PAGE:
Nature is infinitely rich and diverse in her ways. She can be seen to break her most unchanging laws. She has made self-interest the motive of all human action, but in the great host of men she produces ones who are strangely constituted, in whom selfishness is scarcely perceptible because they do not place their affections in themselves. Some are passionate about the sciences, others about the public good. They are as attached to the discoveries of others as if they themselves had made them, or to the institutions of public welfare and the state as if they derived benefit from them. This habit of not thinking of themselves influences the whole course of their lives. They don't know how to use other men for their profit. Fortune offers them opportunities which they do not think of taking up.In nearly all men the self is almost never inactive. You will detect their self-interest in nearly all the advice they give you, in the services they do for you, in the contacts they make, in the friendships they form. They are deeply attached to the things which affect their interests however remotely, and are indifferent to all others. When they encounter a man who is indifferent to personal interest they cannot understand him. They suspect him of hidden motives, of affectation, or of insanity. They cast him from their bosom, revile him.
If you are ready to trade the hollow self-made beauty of this world for the glorious Christ-built beauty of a set-apart young woman, this is where it all begins. Denying self, taking up your cross, and following the Lamb wherever He leads. In other words, letting go of all preoccupation with self: our comfort, our pleasure, our agenda, our popularity, our ability to gain the world's approval, even our own dreams and desires. And, as Paul did, treating all those things as rubbish for the excellence of the knowledge of Him and the power of His resurrection and the fellowship of His sufferings (Philippians 3:7-9).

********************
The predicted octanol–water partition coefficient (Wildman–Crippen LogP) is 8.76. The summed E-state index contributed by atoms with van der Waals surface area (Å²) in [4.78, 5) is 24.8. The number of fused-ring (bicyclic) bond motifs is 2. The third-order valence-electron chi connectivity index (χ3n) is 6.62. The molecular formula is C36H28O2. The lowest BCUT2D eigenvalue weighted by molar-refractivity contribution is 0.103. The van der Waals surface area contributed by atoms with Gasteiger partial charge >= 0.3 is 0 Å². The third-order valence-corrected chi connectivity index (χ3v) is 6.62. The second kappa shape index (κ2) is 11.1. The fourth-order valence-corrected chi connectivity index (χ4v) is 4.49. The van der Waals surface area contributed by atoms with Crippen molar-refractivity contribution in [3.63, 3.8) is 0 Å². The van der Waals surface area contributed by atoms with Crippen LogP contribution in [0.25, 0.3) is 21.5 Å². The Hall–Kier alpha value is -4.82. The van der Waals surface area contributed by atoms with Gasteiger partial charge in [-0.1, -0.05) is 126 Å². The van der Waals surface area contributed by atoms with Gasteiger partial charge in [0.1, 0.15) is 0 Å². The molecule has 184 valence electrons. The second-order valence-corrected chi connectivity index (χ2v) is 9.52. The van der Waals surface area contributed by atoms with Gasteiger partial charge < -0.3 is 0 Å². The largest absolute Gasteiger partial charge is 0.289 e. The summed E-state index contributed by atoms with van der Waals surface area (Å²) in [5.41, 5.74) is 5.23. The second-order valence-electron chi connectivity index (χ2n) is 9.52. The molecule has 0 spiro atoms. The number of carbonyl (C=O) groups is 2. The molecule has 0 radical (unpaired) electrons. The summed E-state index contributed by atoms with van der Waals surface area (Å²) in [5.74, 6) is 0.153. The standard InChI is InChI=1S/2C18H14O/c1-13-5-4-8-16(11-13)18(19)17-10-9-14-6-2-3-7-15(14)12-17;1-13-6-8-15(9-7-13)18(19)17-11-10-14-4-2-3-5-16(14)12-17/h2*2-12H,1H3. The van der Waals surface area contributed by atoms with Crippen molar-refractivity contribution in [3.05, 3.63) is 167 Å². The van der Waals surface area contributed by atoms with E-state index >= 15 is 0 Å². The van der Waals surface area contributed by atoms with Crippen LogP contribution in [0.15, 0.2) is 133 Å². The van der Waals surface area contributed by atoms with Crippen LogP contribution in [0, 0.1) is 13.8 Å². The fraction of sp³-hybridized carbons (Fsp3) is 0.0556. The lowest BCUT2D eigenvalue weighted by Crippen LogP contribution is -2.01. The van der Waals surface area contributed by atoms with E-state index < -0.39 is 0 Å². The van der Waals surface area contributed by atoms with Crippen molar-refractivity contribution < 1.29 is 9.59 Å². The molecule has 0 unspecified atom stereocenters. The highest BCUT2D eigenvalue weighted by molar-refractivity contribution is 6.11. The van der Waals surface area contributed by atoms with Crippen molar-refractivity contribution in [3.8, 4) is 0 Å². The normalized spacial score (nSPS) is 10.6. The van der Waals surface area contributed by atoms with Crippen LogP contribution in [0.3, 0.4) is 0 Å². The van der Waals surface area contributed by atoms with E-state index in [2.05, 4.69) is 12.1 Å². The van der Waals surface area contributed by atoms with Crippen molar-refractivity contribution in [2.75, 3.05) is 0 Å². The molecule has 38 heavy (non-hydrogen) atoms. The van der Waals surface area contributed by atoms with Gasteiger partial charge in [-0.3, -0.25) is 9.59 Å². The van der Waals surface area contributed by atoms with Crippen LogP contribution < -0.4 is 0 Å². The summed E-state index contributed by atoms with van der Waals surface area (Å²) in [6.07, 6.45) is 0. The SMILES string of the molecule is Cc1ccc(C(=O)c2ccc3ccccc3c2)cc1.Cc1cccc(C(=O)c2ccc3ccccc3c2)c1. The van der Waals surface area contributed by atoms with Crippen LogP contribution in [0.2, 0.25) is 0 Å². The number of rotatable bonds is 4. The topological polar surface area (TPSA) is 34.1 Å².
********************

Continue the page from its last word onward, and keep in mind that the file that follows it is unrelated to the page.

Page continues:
She did understand, or at least she understood that she was supposed to understand. She understood, and said nothing about it, and prayed for the power to forgive, and did forgive. But he can't have found living with her forgiveness all that easy. Breakfast in a haze of forgiveness: coffee with forgiveness, porridge with forgiveness, forgiveness on the buttered toast. He would have been helpless against it, for how can you repudiate something that is never spoken? She resented, too, the nurse, or the many nurses, who had attended my father in the various hospitals. She wished him to owe his recovery to her alone—to her care, to her tireless devotion. That is the other side of selflessness: its tyranny.